复制自: https://community.mellanox.com/s/article/howto-configure-nvme-over-fabrics

This post is a quick guide to bring up NVMe over Fabrics host to target association using RDMA transport layer.

NVMEoF can run over any RDMA capable adapter (e.g. ConnectX-3/ConnectX-4) using IB/RoCE link layer.

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Note: This post focus on NVMEoF configuration for the target and host, and assumes that the RDMA layer is enabled. Refer to RDMA/RoCE Solutions for topics related to the RDMA layer.

References

Setup

img

Configuration Video By Mellanox Academy

Before you Start

Using MLNX_OFED

Note that MLNX_OFED does not necessarily have to be installed on the servers. In case MLNX_OFED is needed, install v3.4.2 or later.

See HowTo Install MLNX_OFED Driver and make sure to install it with the –add-kernel-support and –with-nvmf flags.

# ./mlnxofedinstall –add-kernel-support –with-nvmf

Benchmarks

Make sure that the RDMA layer is configured correctly and that it is running.

Test the RDMA performance using one of the methods, see for example: HowTo Enable, Verify and Troubleshoot RDMA.

In case MLNX_OFED is not installed for RDMA benchmark testing, followHowTo Enable Perftest Package for Upstream Kernel to verify that the RDMA layer is working correctly using the perftest package (ib_send_bw,ib_write_bw …)

InfiniBand Network Considerations

This post discusses the Ethernet network. InfiniBand configuration is the same as the network type is flexible.

To enable NVMEoF over an InfiniBand network:

Prerequisites

  1. Follow HowTo Compile Linux Kernel for NVMe over Fabrics and make sure that you have nvme modules on the client and target servers.

  2. Make sure that the mlx4 (ConnectX-3/ConnectX-3 Pro) or mlx5 (ConnectX-4/ConnectX-4 Lx) drivers are loaded.

mlx4 Driver Example:

# modprobe mlx4_core

# lsmod | grep mlx

mlx4_ib 148806 0

ib_core 195846 13 rdma_cm,ib_cm,iw_cm,rpcrdma,mlx4_ib,ib_srp,ib_ucm,ib_iser,ib_umad,ib_uverbs,rdma_ucm,ib_ipoib,ib_isert

mlx4_en 97313 0

ptp 12434 1 mlx4_en

mlx4_core 294165 2 mlx4_en,mlx4_ib

mlx5 Driver Example:

# modprobe mlx5_core

# lsmod | grep mlx

mlx5_ib 167936 0

ib_core 208896 14 ib_iser,ib_cm,rdma_cm,ib_umad,ib_srp,ib_isert,ib_uverbs,rpcrdma,ib_ipoib,iw_cm,mlx5_ib,ib_srpt,ib_ucm,rdma_ucm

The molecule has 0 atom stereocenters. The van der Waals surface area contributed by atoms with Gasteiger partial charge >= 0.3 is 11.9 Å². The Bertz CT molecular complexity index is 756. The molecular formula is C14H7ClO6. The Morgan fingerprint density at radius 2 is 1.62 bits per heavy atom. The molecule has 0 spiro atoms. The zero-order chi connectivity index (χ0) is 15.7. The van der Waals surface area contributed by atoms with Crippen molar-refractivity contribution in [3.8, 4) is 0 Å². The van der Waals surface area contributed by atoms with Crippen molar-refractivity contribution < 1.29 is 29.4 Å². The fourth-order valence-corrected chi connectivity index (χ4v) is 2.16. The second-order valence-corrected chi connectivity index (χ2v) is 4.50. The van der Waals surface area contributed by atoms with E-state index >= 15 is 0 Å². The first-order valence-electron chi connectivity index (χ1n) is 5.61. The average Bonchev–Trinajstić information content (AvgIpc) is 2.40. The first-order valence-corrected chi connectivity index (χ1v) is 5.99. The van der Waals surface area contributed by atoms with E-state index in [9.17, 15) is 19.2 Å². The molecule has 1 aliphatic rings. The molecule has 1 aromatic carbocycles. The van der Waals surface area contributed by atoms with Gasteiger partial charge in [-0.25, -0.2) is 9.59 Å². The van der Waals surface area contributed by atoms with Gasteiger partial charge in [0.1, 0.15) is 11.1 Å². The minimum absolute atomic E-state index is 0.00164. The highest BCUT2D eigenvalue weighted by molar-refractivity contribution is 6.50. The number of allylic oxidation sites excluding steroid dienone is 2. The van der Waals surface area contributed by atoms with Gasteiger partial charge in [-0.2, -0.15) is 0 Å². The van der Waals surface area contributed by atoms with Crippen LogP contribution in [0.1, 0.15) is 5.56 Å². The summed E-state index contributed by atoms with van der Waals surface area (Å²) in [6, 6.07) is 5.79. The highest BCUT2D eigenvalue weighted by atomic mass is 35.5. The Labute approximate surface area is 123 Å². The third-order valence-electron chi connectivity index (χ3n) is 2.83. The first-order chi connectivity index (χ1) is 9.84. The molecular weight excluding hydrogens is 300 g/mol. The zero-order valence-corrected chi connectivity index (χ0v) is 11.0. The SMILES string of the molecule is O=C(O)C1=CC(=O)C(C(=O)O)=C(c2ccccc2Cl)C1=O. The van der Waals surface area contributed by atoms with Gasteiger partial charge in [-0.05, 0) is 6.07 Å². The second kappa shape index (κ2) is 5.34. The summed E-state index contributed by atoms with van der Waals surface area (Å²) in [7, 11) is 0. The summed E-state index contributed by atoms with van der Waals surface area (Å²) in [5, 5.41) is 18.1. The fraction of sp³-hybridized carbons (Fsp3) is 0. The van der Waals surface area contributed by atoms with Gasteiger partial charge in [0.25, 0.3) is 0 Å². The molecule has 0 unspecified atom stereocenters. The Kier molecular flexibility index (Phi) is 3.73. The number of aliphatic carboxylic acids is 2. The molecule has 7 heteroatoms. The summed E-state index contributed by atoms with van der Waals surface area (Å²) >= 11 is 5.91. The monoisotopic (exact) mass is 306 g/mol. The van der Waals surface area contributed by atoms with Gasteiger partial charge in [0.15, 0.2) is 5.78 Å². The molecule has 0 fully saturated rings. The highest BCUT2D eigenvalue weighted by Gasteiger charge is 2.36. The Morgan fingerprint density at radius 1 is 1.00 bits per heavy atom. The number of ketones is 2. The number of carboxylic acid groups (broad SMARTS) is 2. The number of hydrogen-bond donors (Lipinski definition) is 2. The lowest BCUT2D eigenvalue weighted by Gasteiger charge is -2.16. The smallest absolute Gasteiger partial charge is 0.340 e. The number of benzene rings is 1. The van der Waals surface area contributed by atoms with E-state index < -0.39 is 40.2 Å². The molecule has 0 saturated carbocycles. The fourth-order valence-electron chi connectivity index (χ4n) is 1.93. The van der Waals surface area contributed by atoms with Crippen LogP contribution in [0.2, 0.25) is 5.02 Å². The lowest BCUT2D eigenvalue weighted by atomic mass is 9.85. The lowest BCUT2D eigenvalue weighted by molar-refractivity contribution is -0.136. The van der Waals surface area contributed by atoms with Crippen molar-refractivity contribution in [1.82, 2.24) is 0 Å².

mlx5_core 188416 1 mlx5_ib

  1. On the target server, load nvmet and nvmet-rdma kernel modules.

# modprobe nvmet

# modprobe nvmet-rdma

# modprobe nvme-rdma <– This is to run a client on the target server (if needed)

# lsmod | grep nvme

nvmet_rdma 24576 1

nvmet 49152 7 nvmet_rdma

rdma_cm 53248 2 rdma_ucm,nvmet_rdma

ib_core 237568 11 ib_cm,rdma_cm,ib_umad,ib_uverbs,ib_ipoib,iw_cm,mlx5_ib,ib_ucm,rdma_ucm,nvmet_rdma,mlx4_ib

mlx_compat 16384 16 ib_cm,rdma_cm,ib_umad,ib_core,ib_uverbs,nvmet,mlx4_en,ib_ipoib,mlx5_core,iw_cm,mlx5_ib,mlx4_core,ib_ucm,rdma_ucm,nvmet_rdma,mlx4_ib

nvme 28672 2

nvme_core 36864 3 nvme

  1. On the client server, load nvme-rdma kernel module.

# modprobe nvme-rdma # lsmod | grep nvme

nvme_rdma 28672 0

nvme_fabrics 20480 1 nvme_rdma

nvme 28672 0

nvme_core 49152 3 nvme_fabrics,nvme_rdma,nvme

rdma_cm 53248 2 nvme_rdma,rdma_ucm

ib_core 237568 11 ib_cm,rdma_cm,ib_umad,nvme_rdma,ib_uverbs,ib_ipoib,iw_cm,mlx5_ib,ib_ucm,rdma_ucm,mlx4_ib

mlx_compat 16384 18 ib_cm,rdma_cm,ib_umad,nvme_fabrics,ib_core,nvme_rdma,ib_uverbs,nvme,nvme_core,mlx4_en,ib_ipoib,mlx5_core,iw_cm,mlx5_ib,mlx4_core,ib_ucm,rdma_ucm,mlx4_ib

NVME Target Configuration

Prerequisites

For more information about NVMe subsystem, refer to: http://www.nvmexpress.org/specifications/

  1. Create nvmet-rdma subsystem. Run the ‘mkdir /sys/kernel/config/nvmet/subsystems/’ command. Select any name.

# mkdir /sys/kernel/config/nvmet/subsystems/nvme-subsystem-name

# cd /sys/kernel/config/nvmet/subsystems/nvme-subsystem-name

  1. Allow any host to be connected to this target.

# echo 1 > attr_allow_any_host

Note: ACLs are supported, yet they are not described in this post.

  1. Create a namespace inside the subsystem using the ‘mkdir namespaces/’ command, where ns_num is the namespace number to create (similar to lun).